Poor Nan’s final resting place was under Parkinson Lane!

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WHEN men digging up the roadway near the bottom of Parkinson Lane, Halifax, in 1859, came across human bones within 18 inches of the surface much excitement was aroused and the discovery became a sensation.

A new drain was being laid to the junction with King Cross Lane from a building recently erected for the storage of gardeners’ implements etc near the corner of People’s Park, itself then only two years old. The road workers dug up a skull as well as the bones and the relics were duly pronounced those of a female by a surgeon and by the curator of the Halifax Literary and Philosophical Society’s museum.

Investigation led finally to the belief that the remains were those of a woman known as Nan Beverley, whose last home was a cellar dwelling in Woolshops. It was known that she had poisoned herself about the year 1798, when about 40 years old. In those days burial in consecrated ground was denied to suicides and unorthodox sites had sometimes to be used for burials.

Nan, whose real name was Ann Beverley, was reported to have lived “ a bad life” , yet, whatever her reputation she appears to have been given a remarkable funeral. A spectacular procession proceeded to her resting place, for it is recorded that her body was placed in a cart, driven through the streets accompanied by an immense crowd of people.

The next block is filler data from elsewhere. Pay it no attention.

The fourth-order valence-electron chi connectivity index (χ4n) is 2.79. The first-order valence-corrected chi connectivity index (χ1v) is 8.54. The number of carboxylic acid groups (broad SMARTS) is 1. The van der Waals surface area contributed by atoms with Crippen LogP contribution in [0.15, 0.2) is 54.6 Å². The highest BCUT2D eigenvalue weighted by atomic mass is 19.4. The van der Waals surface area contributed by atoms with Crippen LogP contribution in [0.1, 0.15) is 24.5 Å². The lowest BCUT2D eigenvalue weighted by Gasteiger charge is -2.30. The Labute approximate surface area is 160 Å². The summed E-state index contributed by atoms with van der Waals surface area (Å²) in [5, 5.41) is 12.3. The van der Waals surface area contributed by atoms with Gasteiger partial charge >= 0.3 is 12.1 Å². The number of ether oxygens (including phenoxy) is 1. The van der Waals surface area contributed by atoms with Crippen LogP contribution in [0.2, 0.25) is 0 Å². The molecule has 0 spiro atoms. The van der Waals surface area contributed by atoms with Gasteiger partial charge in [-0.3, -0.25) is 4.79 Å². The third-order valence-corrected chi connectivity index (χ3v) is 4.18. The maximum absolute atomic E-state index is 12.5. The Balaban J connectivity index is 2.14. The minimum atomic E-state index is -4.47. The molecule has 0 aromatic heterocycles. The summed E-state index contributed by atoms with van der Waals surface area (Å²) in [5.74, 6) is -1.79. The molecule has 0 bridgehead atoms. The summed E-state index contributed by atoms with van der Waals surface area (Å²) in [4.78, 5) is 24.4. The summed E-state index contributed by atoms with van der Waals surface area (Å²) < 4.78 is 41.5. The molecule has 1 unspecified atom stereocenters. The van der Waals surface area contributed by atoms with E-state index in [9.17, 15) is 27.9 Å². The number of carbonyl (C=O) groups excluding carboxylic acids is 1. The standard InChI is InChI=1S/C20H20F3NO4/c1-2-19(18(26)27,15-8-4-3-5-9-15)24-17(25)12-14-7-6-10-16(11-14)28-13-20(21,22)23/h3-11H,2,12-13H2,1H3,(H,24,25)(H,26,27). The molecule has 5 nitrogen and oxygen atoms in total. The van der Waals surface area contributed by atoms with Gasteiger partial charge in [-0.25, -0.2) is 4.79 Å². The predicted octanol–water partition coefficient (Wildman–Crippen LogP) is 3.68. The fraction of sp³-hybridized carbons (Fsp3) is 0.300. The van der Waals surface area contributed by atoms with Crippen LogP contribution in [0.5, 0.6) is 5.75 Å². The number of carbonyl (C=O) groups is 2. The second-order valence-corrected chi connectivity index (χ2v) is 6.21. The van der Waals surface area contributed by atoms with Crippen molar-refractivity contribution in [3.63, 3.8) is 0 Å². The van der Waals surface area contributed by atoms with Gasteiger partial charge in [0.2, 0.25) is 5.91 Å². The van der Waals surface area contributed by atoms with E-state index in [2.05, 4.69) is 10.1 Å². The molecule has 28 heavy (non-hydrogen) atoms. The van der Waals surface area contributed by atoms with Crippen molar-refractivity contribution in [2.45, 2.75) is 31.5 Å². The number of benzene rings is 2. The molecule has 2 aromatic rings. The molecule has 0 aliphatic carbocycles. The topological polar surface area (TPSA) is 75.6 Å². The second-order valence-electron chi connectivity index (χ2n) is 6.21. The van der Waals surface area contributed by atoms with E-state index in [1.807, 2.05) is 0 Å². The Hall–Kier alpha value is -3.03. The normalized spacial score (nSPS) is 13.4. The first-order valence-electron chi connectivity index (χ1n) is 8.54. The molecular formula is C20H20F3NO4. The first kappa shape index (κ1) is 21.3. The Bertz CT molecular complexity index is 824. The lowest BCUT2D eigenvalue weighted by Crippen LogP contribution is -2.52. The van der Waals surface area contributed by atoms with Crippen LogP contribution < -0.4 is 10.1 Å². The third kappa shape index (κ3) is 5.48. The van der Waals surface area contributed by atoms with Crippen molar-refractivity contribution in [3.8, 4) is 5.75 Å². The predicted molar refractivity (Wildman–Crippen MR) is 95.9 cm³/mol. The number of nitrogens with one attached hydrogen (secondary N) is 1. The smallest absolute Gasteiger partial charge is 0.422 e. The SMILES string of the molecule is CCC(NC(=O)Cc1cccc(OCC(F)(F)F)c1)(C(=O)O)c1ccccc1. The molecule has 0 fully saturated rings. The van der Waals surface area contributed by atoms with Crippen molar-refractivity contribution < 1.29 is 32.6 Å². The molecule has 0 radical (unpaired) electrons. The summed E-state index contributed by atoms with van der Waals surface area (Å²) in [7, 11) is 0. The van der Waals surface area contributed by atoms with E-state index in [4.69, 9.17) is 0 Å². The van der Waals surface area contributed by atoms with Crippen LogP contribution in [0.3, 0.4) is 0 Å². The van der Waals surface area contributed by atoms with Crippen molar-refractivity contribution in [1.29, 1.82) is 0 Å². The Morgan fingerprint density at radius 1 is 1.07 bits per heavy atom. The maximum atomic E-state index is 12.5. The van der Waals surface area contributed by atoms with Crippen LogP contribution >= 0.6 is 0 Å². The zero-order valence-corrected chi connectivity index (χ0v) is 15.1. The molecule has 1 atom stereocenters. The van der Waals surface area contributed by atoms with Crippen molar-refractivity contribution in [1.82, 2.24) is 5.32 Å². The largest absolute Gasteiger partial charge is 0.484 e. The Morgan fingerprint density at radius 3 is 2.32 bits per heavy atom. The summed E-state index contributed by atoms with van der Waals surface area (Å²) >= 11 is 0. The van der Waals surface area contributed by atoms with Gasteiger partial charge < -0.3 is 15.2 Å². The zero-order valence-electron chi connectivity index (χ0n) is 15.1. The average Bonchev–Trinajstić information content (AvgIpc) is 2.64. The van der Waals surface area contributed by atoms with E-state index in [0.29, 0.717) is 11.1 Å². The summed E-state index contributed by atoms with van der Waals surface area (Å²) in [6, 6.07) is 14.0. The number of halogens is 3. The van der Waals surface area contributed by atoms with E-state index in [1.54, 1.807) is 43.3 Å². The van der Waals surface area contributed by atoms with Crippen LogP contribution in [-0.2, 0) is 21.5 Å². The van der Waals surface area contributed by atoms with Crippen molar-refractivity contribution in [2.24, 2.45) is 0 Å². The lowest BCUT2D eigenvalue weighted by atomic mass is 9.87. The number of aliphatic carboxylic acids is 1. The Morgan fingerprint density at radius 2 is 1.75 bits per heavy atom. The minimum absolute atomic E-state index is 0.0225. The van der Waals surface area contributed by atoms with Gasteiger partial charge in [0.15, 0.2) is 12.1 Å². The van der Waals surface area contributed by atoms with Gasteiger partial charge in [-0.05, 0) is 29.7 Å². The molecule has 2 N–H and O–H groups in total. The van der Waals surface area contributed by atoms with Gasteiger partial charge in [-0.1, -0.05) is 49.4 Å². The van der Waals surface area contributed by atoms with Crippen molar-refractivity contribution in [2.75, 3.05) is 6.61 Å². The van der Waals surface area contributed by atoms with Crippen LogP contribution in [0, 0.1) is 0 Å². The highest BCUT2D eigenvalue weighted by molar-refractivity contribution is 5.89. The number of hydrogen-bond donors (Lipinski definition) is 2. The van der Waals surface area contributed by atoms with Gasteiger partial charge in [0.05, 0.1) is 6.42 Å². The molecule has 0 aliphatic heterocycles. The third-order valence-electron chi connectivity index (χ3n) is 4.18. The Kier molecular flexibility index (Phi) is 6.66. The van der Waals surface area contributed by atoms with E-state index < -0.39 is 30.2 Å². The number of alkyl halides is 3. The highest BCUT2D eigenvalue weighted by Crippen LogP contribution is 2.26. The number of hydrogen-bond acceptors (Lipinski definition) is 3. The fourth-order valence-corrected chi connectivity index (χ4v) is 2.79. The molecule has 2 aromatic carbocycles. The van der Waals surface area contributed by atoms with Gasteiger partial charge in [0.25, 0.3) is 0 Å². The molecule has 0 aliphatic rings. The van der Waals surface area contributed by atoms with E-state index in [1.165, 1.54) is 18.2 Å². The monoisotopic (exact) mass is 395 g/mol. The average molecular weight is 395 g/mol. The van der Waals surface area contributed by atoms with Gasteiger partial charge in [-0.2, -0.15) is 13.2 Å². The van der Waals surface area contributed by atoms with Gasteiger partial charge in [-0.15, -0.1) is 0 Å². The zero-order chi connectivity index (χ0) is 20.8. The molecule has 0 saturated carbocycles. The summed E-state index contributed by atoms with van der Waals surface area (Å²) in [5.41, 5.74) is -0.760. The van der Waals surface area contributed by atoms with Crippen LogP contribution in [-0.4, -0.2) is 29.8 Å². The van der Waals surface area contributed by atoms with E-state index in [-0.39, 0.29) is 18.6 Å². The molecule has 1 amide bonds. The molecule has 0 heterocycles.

Behind the improvised hearse walked the parish beadle, Joshua Milner, staff in hand and bedecked with cocked hat and gold lace, while on each side of the vehicle walked the constables of the day.

The body was interred in the “grave” outside the town and references place this at a point about where the bones were unearthed in 1859.

This locality where Parkinson Lane approaches King Cross Lane had already for a century held some mystery in the local mind as being the site of “Goldsmith’s Grave”. In 1738 the Rev Thomas Wright had recorded in his history of Halifax how a man - whose name later was said to be Richard Commons, a goldsmith by trade - had “set fire to straw in the four corners of his house and hanged himself in the midst”, and how he had been buried a little above the town in a place where four ways met.

This was thought to have taken place during or before 1597 for the parish church register records his widow’s burial in June that year.

Even as late as the 20th century it was written of “Goldsmith’s Grave” that many people believed that Commons’ bones still lay beneath King Cross Lane...